One of the most senior Catholic clerics in the world was unanimously found guilty of child sexual assault.
Rabat – An Australian court announced on Tuesday that Australian Vatican treasurer George Pell, 77, was convicted of sexually assaulting two 13-year-old choirboys.
A jury found Pell guilty on one charge of sexual abuse and four counts of an indecent assault against the two boys. The assaults occurred at St Patrick’s Cathedral in Melbourne in late 1996, a few months after the cathedral church appointed Pell as archbishop of Melbourne.
Pell had cornered the choirboys after a Sunday solemn mass and raped them.
Through trial proceedings, the cleric had remained free on probation while he denied all charges against him.
More than 20 witnesses, including clerics, choristers, and altar servers testified against Pell during trial. The court held a retrial in December during which he was convicted, but the court’s decision went unreported until today.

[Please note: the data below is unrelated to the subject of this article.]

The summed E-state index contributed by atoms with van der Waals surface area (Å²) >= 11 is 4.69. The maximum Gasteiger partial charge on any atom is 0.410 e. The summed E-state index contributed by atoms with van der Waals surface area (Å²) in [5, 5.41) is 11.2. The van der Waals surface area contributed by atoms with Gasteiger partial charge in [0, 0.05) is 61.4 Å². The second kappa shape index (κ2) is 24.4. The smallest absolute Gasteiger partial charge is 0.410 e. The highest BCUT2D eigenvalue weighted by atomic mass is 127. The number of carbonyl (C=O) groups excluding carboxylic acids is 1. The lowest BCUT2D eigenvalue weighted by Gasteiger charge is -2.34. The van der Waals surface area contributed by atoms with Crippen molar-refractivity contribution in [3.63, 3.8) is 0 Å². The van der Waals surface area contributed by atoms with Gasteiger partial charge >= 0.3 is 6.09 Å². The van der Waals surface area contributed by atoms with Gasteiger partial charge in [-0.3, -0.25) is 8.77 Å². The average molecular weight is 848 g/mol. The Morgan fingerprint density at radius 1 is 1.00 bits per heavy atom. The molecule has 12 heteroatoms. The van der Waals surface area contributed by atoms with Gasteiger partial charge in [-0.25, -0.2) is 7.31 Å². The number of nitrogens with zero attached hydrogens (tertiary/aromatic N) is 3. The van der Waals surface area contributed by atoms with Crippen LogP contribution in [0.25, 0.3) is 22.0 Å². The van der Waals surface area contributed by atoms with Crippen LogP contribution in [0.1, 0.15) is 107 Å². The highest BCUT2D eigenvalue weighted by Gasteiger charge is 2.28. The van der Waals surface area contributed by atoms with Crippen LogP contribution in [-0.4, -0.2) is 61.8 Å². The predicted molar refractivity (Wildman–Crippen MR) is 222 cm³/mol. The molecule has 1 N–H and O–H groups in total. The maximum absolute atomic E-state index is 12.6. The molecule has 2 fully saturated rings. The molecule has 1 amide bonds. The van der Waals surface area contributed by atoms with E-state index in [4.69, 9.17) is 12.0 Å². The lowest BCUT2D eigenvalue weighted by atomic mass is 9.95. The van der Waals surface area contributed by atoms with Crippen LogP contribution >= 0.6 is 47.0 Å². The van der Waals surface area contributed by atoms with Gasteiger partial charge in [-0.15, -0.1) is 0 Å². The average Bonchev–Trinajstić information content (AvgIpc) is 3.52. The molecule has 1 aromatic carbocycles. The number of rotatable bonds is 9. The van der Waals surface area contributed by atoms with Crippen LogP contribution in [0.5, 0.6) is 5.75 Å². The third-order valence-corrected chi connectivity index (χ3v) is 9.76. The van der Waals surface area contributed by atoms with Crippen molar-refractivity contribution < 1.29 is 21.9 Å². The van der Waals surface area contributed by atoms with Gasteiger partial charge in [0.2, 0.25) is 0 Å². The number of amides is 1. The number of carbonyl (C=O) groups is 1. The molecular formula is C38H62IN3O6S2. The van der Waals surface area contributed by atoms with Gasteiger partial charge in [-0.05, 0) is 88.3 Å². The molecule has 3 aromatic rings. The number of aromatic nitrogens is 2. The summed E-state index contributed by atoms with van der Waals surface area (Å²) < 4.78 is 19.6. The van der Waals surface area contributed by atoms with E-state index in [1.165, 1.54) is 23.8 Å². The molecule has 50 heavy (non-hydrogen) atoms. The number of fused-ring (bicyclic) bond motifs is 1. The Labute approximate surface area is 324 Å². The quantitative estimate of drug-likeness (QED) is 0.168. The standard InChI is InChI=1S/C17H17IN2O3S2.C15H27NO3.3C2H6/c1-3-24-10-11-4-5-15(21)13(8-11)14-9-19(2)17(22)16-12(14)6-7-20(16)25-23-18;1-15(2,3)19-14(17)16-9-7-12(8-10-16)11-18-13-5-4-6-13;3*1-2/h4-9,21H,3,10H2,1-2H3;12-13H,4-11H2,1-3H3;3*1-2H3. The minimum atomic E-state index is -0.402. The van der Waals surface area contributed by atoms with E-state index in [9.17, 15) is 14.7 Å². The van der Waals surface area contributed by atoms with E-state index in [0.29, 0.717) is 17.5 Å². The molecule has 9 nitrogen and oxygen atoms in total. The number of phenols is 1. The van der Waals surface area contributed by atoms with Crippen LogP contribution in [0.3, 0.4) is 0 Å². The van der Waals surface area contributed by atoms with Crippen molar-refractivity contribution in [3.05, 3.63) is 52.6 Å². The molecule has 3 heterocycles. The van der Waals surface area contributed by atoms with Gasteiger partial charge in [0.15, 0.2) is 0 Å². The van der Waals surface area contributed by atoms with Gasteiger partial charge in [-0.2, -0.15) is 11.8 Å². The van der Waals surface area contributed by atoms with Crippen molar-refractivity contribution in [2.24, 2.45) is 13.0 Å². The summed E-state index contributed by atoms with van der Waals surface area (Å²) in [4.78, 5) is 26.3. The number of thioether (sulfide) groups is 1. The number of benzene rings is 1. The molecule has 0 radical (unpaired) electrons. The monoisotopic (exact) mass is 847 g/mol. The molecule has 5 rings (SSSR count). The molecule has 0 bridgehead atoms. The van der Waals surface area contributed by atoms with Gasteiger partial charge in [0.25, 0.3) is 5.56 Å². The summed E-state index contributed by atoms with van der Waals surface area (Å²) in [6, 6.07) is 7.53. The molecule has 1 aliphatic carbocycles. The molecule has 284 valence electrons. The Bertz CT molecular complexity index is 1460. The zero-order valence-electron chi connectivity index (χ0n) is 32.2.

Pell faces as many as 50 years in prison for the offences. He is currently in custody and his sentencing is due to begin on Wednesday.
One of Pell’s victims—now 34—said in a statement to AFP about the assault: “Like many survivors, I have experienced shame, loneliness, depression and struggle. It has taken me years to understand the impact upon my life.”
Speculations about Pell’s “unreported crimes” began to surface in 2013, following the publishing of a report by a task force called Operation Tethering. In 2015, Australian police began investigating Pell.
In December, a few days after the unreported verdict, the Vatican removed Pell and other cardinals from the council of advisers. Pope Francis has yet to break his silence about Pell’s conviction.
Several media reports have suggested that Pell’s verdict may tarnish Pope Francis’s reputation because the pope had previously praised Pell for his “honesty” and appointed him as prefect of the Secretariat for the Economy in 2014, ignoring the allegations of sexual abuse.
Pope Francis is scheduled to visit Morocco March 30-31 at the request of King Mohammed VI.